There is no simple yes or no answer to that question. See my Mac Malware Guide for information about how to protect yourself, and for information about anti-virus software and what to use if you choose to use it.
There are many forms of ‘Malware’ that can affect a computer system, of which ‘a virus’ is but one type, ‘trojans’ another. Using the strict definition of a computer virus, no viruses that can attack OS X have so far been detected 'in the wild', i.e. in anything other than laboratory conditions. The same is not true of other forms of malware, such as Trojans. Whilst it is a fairly safe bet that your Mac has NOT been infected by a virus, it may have another security-related problem, but more likely a technical problem unrelated to any malware threat.
You may find this User Tip on Viruses, Trojan Detection and Removal, as well as general Internet Security and Privacy, useful:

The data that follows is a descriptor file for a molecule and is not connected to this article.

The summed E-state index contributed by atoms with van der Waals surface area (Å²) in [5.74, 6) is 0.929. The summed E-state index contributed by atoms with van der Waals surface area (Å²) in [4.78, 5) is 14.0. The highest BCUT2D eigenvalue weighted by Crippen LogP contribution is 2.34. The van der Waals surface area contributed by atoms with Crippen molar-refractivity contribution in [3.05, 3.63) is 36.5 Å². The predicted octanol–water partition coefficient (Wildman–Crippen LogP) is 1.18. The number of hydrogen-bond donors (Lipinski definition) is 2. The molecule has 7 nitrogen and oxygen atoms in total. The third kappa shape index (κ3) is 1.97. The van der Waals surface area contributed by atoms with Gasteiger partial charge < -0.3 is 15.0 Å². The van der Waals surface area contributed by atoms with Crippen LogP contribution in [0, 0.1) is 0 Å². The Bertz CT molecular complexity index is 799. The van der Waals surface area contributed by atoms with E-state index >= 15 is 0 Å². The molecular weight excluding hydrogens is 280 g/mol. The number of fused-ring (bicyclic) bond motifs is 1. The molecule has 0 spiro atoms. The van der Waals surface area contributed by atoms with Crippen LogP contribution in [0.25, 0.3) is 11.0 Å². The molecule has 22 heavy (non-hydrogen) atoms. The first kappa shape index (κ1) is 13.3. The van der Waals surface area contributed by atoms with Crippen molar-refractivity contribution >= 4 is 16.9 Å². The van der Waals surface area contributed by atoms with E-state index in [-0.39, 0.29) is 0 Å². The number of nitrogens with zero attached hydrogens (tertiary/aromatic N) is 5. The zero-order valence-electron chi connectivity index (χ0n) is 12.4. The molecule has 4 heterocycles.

The User Tip (which you are welcome to print out and retain for future reference) seeks to offer guidance on the main security threats and how to avoid them.
More useful information can also be found here:
While the likelihood of getting a virus is extremely small it's not zero, as was demonstrated by the Java virus. However, while that may be the case it is possible to propagate a virus by forwarding it to someone who can in fact be infected.
FWIW I don't use any anti-virus product outside of ClamAV which runs on my mail server.